Densho Digital Archive
Japanese Canadian Cultural Centre Collection
Title: Bill Hashizume Interview
Narrator: Bill Hashizume
Interviewer: Norm Ibuki
Location: Toronto, Ontario, Canada
Date: October 29, 2005
Densho ID: denshovh-hbill_2-01-0012

<Begin Segment 12>

NI: So your, your family then, where did they settle? After your father died and your family moved back to Japan or moved to Japan, they settled in Kobe or Osaka?

BH: Well, we moved from, first from Osaka to Kobe and then back to Osaka again. And that's where we stayed 'til the end of the war. During the height of the -- after I entered the navy, my mother moved to Shikoku where due to government orders to evacuate from large cities due to possible bombing and fire. And so my mother moved to Ehime-ken where she was born, and there she, you know, the war ended. She lived there when the war ended. So my sister, my younger sister was, the youngest sister was living with my mother, and my younger sister was living in Osaka as a technician for Asahi Shinbun. My eldest sister lived, went to, worked as a receptionist at a hotel catering to foreign dignitaries in Osaka. My elder sister was, my elder sister, she married her cousin, and she was living in Osaka. My brother Yuji, he was living in Tokyo. He was, after graduating, he worked for a company that was starting to develop Manchuria -- no, northern China, northern China.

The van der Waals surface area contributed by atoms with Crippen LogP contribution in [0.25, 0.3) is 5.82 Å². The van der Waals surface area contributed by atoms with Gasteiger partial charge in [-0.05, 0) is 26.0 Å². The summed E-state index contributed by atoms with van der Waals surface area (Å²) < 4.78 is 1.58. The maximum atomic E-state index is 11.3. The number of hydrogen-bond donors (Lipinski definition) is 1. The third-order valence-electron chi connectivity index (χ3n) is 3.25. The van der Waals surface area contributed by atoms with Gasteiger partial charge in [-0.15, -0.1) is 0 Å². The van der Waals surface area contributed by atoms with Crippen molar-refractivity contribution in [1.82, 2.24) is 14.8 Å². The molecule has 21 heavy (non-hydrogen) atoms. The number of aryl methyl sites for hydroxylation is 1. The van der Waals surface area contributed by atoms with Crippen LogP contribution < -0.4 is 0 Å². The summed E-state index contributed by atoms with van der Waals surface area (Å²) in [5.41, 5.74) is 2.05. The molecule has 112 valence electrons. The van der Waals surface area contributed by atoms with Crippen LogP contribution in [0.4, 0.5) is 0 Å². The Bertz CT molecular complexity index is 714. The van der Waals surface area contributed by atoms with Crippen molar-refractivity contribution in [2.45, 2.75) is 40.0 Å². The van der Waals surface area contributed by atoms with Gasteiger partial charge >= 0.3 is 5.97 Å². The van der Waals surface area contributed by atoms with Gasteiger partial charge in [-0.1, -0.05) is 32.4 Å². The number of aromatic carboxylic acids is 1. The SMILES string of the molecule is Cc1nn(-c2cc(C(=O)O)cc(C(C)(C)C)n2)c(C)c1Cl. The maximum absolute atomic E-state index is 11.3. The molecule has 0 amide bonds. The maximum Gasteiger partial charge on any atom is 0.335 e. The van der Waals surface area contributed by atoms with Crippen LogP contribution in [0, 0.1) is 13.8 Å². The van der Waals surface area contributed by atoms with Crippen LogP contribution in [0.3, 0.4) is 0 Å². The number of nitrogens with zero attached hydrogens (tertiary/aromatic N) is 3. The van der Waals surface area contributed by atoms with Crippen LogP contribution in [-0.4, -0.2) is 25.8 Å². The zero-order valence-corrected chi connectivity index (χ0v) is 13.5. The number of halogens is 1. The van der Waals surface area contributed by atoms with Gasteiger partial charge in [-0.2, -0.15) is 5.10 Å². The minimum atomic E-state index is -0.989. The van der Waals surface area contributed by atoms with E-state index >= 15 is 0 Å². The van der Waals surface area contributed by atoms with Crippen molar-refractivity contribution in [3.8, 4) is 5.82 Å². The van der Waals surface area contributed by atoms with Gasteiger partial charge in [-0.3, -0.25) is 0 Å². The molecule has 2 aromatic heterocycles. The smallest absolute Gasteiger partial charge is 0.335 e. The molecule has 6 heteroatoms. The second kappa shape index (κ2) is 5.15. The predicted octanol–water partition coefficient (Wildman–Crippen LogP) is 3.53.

NI: We were talking about your family returning to Japan, and your eldest brother, who was taking care of the farm. With the evacuation, did your brother join you in Japan, or was he evacuated?

BH: My brother, the only person that was, stayed, who stayed back in Canada was my eldest brother. He took after the farm, and during, at the outbreak of the war in April or May of the following year, 1942, he was forced to move to Alberta.

NI: Oh, okay. So he went to Alberta with his family.

BH: Right, with his family, his wife and two daughters.

NI: Two daughters?

BH: Yeah.

NI: Whereabouts in Alberta?

BH: He went to Lethbridge. Lethbridge, I think he went to Picture Butte.

NI: Picture Butte?

BH: Picture Butte.

NI: Okay, so you're just looking it up now?

BH: Yeah, yeah, yeah. [Reading] "During the evacuation in 1942, Eiichi and family moved to a sugar beet farm in Raymond, Alberta." Raymond, Alberta.

NI: Did he, through the war, he stayed in Alberta?

BH: Yes. He didn't return to Japan during the... there was an exchange ship. None of the people that lived in Mission returned on the exchange ship back to Japan in '42 or '43.

NI: So none of the people from the ship returned?

BH: No, no.

NI: I see. So your brother was interned in Picture Butte?

BH: Well, he worked at, went to work at a sugar beet farm in Raymond.

NI: Oh, Raymond?

BH: Yeah.

<End Segment 12> - Copyright © 2005 Japanese Canadian Cultural Centre and Densho. All Rights Reserved.